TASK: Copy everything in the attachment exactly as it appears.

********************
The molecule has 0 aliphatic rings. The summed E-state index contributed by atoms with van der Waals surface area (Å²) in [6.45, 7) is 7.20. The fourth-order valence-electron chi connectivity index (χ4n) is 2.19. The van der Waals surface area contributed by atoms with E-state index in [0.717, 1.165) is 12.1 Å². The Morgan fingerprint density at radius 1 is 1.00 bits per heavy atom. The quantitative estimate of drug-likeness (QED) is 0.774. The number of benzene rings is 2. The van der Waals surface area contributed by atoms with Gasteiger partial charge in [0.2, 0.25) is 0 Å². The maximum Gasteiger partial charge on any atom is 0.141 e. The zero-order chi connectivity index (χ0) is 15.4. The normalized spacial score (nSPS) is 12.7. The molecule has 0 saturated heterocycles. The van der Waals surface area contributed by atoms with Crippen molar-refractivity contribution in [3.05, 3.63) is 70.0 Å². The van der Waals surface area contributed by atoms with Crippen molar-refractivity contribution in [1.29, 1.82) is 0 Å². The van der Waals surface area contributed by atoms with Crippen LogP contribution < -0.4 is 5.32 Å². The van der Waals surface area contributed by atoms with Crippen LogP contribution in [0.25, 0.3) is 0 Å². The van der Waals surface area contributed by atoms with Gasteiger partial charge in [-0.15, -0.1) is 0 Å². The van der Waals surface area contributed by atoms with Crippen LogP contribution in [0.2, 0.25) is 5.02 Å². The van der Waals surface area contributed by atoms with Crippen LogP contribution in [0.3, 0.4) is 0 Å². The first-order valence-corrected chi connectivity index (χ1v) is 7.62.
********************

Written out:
The molecule has 0 aliphatic rings. The summed E-state index contributed by atoms with van der Waals surface area (Å²) in [6.45, 7) is 7.20. The fourth-order valence-electron chi connectivity index (χ4n) is 2.19. The van der Waals surface area contributed by atoms with E-state index in [0.717, 1.165) is 12.1 Å². The Morgan fingerprint density at radius 1 is 1.00 bits per heavy atom. The quantitative estimate of drug-likeness (QED) is 0.774. The number of benzene rings is 2. The van der Waals surface area contributed by atoms with Gasteiger partial charge in [0.2, 0.25) is 0 Å². The maximum Gasteiger partial charge on any atom is 0.141 e. The zero-order chi connectivity index (χ0) is 15.4. The normalized spacial score (nSPS) is 12.7. The molecule has 0 saturated heterocycles. The van der Waals surface area contributed by atoms with Crippen molar-refractivity contribution in [3.05, 3.63) is 70.0 Å². The van der Waals surface area contributed by atoms with Crippen molar-refractivity contribution in [1.29, 1.82) is 0 Å². The van der Waals surface area contributed by atoms with Crippen LogP contribution < -0.4 is 5.32 Å². The van der Waals surface area contributed by atoms with Crippen LogP contribution in [0.25, 0.3) is 0 Å². The van der Waals surface area contributed by atoms with Gasteiger partial charge in [-0.15, -0.1) is 0 Å². The van der Waals surface area contributed by atoms with Crippen LogP contribution in [0.2, 0.25) is 5.02 Å². The van der Waals surface area contributed by atoms with Crippen LogP contribution in [0.3, 0.4) is 0 Å². The first-order valence-corrected chi connectivity index (χ1v) is 7.62.